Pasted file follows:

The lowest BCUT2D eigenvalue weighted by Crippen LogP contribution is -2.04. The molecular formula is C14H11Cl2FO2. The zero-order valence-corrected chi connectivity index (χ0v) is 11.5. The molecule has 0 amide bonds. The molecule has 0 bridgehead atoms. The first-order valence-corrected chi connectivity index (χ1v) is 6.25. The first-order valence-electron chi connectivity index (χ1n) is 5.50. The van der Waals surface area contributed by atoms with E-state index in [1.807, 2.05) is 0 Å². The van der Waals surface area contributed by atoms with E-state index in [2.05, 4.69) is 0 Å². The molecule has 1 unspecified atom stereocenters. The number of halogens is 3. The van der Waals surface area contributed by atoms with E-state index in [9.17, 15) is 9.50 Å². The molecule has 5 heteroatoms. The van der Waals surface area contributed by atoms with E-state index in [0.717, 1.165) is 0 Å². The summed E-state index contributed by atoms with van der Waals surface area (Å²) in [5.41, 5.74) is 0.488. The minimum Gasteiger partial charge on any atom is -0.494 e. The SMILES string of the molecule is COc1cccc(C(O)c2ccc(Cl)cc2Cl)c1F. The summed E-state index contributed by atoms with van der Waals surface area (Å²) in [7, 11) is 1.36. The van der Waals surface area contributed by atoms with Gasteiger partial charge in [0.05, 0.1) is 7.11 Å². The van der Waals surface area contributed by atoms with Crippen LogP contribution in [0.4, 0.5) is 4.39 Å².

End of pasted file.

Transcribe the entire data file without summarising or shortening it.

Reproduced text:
The lowest BCUT2D eigenvalue weighted by Crippen LogP contribution is -2.04. The molecular formula is C14H11Cl2FO2. The zero-order valence-corrected chi connectivity index (χ0v) is 11.5. The molecule has 0 amide bonds. The molecule has 0 bridgehead atoms. The first-order valence-corrected chi connectivity index (χ1v) is 6.25. The first-order valence-electron chi connectivity index (χ1n) is 5.50. The van der Waals surface area contributed by atoms with E-state index in [1.807, 2.05) is 0 Å². The van der Waals surface area contributed by atoms with E-state index in [2.05, 4.69) is 0 Å². The molecule has 1 unspecified atom stereocenters. The number of halogens is 3. The van der Waals surface area contributed by atoms with E-state index in [9.17, 15) is 9.50 Å². The molecule has 5 heteroatoms. The van der Waals surface area contributed by atoms with E-state index in [0.717, 1.165) is 0 Å². The summed E-state index contributed by atoms with van der Waals surface area (Å²) in [5.41, 5.74) is 0.488. The minimum Gasteiger partial charge on any atom is -0.494 e. The SMILES string of the molecule is COc1cccc(C(O)c2ccc(Cl)cc2Cl)c1F. The summed E-state index contributed by atoms with van der Waals surface area (Å²) in [7, 11) is 1.36. The van der Waals surface area contributed by atoms with Gasteiger partial charge in [0.05, 0.1) is 7.11 Å². The van der Waals surface area contributed by atoms with Crippen LogP contribution in [0.4, 0.5) is 4.39 Å².